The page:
These SCFAs stimulate immune cells, both innate and adaptive, enhance the number of regulatory T-cells (Tregs) in the mucosa, and reduce autoimmune activity. Moreover, these fatty acids promote class-switching of the antibody response with the maturation of antigen-responsive B-cells and stimulate the differentiation of plasma cells by their effect on the signaling pathways in dendritic cells.

Another mechanism in influenza A protection might be through SCFA binding of the G-protein-coupled receptor 43 (GPR43), which inhibits virus entry by blocking its coreceptor.


The gut microbiome also provides bacterial extracellular vesicles (BEVs) and exopolysaccharides (clusters of sugar molecules), which produce their unique effects on host immunity or offer novel approaches to vaccination.

BEVs can activate immune cells and prime them for immune responses to the cells that produced them. BEVs can also be used to directly carry vaccine particles into the mucosal cells without the need for injections, as they do not replicate in the host, are stable to body temperature, and resist breakdown in the presence of many enzymes and an acidic pH.

The use of BEVs could reduce the cost of producing and administering vaccines and their adverse effects, all the while providing a natural adjuvant effect that would improve vaccine efficacy.

The success of the already established BEV vaccine against cholera and type B meningitis, and the promising results with commensal BEV antigen carriers against plague and influenza, could give rise to a novel vaccine generation based on immunomodulatory BEVs of commensal origin with high efficacy and biosafety standards on a global scale.”

How does this affect vaccine responses?

The gut microbiota increases the adaptive immune response to vaccines by stimulating the development and maturation of B- and T-cells. This ultimately promotes the formation of lymphoid-rich Peyer’s patches in the small intestine, type I interferon production, and antigen-specific T-cell responses.

Animal experiments have shown that perturbation of the normal infant gut microbiome impairs antibody responses to both adjuvant-containing and live attenuated vaccines. However, this could be reversed by introducing certain Escherichia coli strains or fecal microbiota transfer.

The composition of the gut microbiome is associated with differential responses to vaccines, with different microbes acting differently depending on the level of abundance. For example, an early abundance of Bifidobacteria enhanced early and late responses to tetanus, BCG, and polio vaccines in Bangladeshi babies for up to two years.

Infants from low- and high-income countries who responded similarly to vaccines had similar gut microbiome profiles, such as lower Bacteriodetes and higher Clostridium cluster XI or Proteobacteria.

Optimizing gut microbiota for immunity

Probiotics and prebiotics, which consist of live microbes and substances, respectively, promote the health of the host through their effects on the microbiome.
These supplements may also enhance the growth of beneficial species such as Bifidobacterium and Lactobacillus, thus resulting in higher SCFA production.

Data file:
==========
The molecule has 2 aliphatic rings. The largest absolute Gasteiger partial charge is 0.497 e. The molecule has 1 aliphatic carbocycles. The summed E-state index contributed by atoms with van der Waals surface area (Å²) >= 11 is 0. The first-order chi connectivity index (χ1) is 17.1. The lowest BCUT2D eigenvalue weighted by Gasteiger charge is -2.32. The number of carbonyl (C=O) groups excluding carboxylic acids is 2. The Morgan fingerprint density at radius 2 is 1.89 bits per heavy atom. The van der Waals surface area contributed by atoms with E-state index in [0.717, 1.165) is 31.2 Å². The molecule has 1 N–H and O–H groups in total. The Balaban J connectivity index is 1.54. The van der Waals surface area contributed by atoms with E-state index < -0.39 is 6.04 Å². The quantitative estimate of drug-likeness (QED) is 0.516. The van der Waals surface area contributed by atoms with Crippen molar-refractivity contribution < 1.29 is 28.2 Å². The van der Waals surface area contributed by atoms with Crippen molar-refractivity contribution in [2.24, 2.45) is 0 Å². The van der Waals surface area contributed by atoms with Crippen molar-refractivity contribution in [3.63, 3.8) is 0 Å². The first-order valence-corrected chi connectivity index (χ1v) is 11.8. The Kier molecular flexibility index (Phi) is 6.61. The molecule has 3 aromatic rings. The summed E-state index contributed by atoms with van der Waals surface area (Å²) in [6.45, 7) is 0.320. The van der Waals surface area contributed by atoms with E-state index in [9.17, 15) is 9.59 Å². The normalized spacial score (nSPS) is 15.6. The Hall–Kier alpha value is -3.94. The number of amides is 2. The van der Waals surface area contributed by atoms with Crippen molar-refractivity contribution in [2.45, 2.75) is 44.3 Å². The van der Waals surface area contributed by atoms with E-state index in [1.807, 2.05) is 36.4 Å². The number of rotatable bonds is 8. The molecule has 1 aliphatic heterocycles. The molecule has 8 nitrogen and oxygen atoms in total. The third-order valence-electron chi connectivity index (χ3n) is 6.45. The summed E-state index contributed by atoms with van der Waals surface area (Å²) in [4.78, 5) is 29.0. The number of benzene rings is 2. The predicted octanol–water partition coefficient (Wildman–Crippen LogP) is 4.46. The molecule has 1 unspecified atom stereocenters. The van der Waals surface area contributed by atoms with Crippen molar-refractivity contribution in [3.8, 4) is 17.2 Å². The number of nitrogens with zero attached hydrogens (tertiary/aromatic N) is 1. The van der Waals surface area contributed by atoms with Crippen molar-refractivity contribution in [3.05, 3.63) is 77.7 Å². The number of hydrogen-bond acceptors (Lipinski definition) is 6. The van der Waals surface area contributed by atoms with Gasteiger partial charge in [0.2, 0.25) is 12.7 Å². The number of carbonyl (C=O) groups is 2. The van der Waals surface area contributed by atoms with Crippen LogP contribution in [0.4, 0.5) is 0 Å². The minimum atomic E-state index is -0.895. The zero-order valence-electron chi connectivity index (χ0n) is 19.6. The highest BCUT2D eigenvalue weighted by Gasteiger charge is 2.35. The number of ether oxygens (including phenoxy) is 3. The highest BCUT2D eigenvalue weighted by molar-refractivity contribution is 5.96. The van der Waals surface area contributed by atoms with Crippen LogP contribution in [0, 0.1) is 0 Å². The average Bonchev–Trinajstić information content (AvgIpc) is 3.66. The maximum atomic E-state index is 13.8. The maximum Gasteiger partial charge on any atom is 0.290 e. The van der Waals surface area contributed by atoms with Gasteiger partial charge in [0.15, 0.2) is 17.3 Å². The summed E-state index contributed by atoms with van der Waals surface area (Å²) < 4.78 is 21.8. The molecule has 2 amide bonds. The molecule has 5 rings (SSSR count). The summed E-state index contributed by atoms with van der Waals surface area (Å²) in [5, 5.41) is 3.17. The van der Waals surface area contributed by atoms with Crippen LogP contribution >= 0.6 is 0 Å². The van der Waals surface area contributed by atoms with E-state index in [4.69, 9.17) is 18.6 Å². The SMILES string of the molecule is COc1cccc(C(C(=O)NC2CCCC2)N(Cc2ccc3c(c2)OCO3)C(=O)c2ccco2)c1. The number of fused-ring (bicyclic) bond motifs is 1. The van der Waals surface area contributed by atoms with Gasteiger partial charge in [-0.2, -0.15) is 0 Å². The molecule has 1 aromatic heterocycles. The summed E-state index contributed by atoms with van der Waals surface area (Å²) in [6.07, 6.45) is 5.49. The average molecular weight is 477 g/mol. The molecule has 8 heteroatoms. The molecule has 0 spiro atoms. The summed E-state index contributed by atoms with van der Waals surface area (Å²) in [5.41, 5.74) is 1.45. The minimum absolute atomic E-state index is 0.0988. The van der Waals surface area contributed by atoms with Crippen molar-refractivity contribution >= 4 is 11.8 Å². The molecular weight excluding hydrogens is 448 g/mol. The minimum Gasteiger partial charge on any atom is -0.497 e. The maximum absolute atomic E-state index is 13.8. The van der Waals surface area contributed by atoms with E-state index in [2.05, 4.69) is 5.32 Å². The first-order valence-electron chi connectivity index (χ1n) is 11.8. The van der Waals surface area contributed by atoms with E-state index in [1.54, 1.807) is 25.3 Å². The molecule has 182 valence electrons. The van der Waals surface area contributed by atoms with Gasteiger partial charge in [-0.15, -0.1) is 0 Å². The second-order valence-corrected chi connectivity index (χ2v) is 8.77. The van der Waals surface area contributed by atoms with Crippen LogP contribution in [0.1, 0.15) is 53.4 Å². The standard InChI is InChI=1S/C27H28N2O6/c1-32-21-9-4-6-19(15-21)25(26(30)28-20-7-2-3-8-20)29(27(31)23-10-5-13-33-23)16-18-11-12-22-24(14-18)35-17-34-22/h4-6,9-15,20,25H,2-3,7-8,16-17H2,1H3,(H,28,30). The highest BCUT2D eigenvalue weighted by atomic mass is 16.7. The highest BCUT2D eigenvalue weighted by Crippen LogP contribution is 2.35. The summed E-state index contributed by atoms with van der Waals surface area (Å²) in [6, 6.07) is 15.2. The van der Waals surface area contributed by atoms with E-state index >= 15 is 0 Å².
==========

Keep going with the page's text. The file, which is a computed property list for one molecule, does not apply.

In infants less than four months of age, both pre- and probiotics successfully increased the humoral response to a number of vaccines, including polio, diphtheria, rotavirus, and influenza, as compared to adults.

Conversely, adult trials have shown that vaccine responses reduced or failed to improve following antibiotic-induced depletion of these microbes. 

In rats, specific Bifidobacterium species produce specific immunomodulatory effects, such as restoring the function of Tregs with a subsequent drop in inflammatory cytokines, inducing a favorable T-cell profile, promoting Treg differentiation, enhancing cytotoxic CD8 T-cell activity while keeping CD4 T cell activity intact, as well as improving both B-cell and antiviral immune responses,

In fact, one such metabolite, serpin, defuses inflammatory proteases. Bifidobacterium abundance is linked to Actinobacteria levels which, as a result, affects vaccine-induced immune responses.

Other important bacteria that modulate vaccine responses include Bacteroides, which is dominant in the adult gut, with one specific strain expressing a natural lipooligosaccharide adjuvant that is safer than the E. coli adjuvant.


A greater understanding and characterization of key strains from the healthy infant microbiome could give rise to a new generation of safe, needle-free, and economical vaccine-boosting therapies, ideally suited to use in low-income and middle-income countries.”

These alternative approaches to vaccination could also be manipulated to enhance responses to immunogenic particles, considering their safety profile, which could accelerate vaccine research and reduce costs. Furthermore, such vaccines could also support the development of new and improved immunization methods.

Journal reference:
Dr. Liji Thomas

Written by

Dr. Liji Thomas

Dr. Liji Thomas is an OB-GYN, who graduated from the Government Medical College, University of Calicut, Kerala, in 2001. Liji practiced as a full-time consultant in obstetrics/gynecology in a private hospital for a few years following her graduation. She has counseled hundreds of patients facing issues from pregnancy-related problems and infertility, and has been in charge of over 2,000 deliveries, striving always to achieve a normal delivery rather than operative.